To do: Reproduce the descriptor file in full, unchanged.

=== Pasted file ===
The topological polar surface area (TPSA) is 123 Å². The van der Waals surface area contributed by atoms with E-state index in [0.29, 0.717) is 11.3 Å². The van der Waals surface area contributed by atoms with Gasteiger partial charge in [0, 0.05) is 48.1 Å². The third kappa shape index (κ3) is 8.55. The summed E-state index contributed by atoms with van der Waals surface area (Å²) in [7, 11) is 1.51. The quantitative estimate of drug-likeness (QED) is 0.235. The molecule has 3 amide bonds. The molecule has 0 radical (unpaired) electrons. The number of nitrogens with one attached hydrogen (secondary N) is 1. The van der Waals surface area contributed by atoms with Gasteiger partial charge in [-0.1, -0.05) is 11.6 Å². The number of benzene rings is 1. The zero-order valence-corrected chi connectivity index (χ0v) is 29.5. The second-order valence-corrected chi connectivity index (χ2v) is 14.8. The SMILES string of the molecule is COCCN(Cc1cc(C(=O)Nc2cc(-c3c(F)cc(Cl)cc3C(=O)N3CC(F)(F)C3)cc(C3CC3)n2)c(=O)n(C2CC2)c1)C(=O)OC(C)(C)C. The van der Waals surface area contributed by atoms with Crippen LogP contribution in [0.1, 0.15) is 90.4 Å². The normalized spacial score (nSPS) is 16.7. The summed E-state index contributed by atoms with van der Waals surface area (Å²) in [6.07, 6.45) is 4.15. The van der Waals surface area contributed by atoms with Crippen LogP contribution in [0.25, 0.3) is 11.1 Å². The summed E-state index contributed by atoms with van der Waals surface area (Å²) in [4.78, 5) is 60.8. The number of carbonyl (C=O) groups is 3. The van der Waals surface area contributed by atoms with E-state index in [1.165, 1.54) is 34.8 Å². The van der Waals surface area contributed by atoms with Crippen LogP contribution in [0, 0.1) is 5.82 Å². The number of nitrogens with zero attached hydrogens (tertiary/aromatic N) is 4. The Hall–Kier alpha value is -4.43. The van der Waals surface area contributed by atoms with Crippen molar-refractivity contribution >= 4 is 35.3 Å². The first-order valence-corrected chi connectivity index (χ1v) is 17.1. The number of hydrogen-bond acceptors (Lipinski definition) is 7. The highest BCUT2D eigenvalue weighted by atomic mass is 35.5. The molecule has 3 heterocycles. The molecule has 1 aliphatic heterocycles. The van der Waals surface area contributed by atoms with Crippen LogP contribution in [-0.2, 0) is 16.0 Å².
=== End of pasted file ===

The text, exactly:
The topological polar surface area (TPSA) is 123 Å². The van der Waals surface area contributed by atoms with E-state index in [0.29, 0.717) is 11.3 Å². The van der Waals surface area contributed by atoms with Gasteiger partial charge in [0, 0.05) is 48.1 Å². The third kappa shape index (κ3) is 8.55. The summed E-state index contributed by atoms with van der Waals surface area (Å²) in [7, 11) is 1.51. The quantitative estimate of drug-likeness (QED) is 0.235. The molecule has 3 amide bonds. The molecule has 0 radical (unpaired) electrons. The number of nitrogens with one attached hydrogen (secondary N) is 1. The van der Waals surface area contributed by atoms with Gasteiger partial charge in [-0.1, -0.05) is 11.6 Å². The number of benzene rings is 1. The zero-order valence-corrected chi connectivity index (χ0v) is 29.5. The second-order valence-corrected chi connectivity index (χ2v) is 14.8. The SMILES string of the molecule is COCCN(Cc1cc(C(=O)Nc2cc(-c3c(F)cc(Cl)cc3C(=O)N3CC(F)(F)C3)cc(C3CC3)n2)c(=O)n(C2CC2)c1)C(=O)OC(C)(C)C. The van der Waals surface area contributed by atoms with Crippen LogP contribution in [0.1, 0.15) is 90.4 Å². The normalized spacial score (nSPS) is 16.7. The summed E-state index contributed by atoms with van der Waals surface area (Å²) in [6.07, 6.45) is 4.15. The van der Waals surface area contributed by atoms with Crippen LogP contribution in [0.25, 0.3) is 11.1 Å². The summed E-state index contributed by atoms with van der Waals surface area (Å²) in [4.78, 5) is 60.8. The number of carbonyl (C=O) groups is 3. The van der Waals surface area contributed by atoms with E-state index in [1.165, 1.54) is 34.8 Å². The van der Waals surface area contributed by atoms with Crippen LogP contribution in [0, 0.1) is 5.82 Å². The number of nitrogens with zero attached hydrogens (tertiary/aromatic N) is 4. The Hall–Kier alpha value is -4.43. The van der Waals surface area contributed by atoms with Crippen molar-refractivity contribution >= 4 is 35.3 Å². The first-order valence-corrected chi connectivity index (χ1v) is 17.1. The number of hydrogen-bond acceptors (Lipinski definition) is 7. The highest BCUT2D eigenvalue weighted by atomic mass is 35.5. The molecule has 3 heterocycles. The molecule has 1 aliphatic heterocycles. The van der Waals surface area contributed by atoms with Crippen LogP contribution in [-0.2, 0) is 16.0 Å².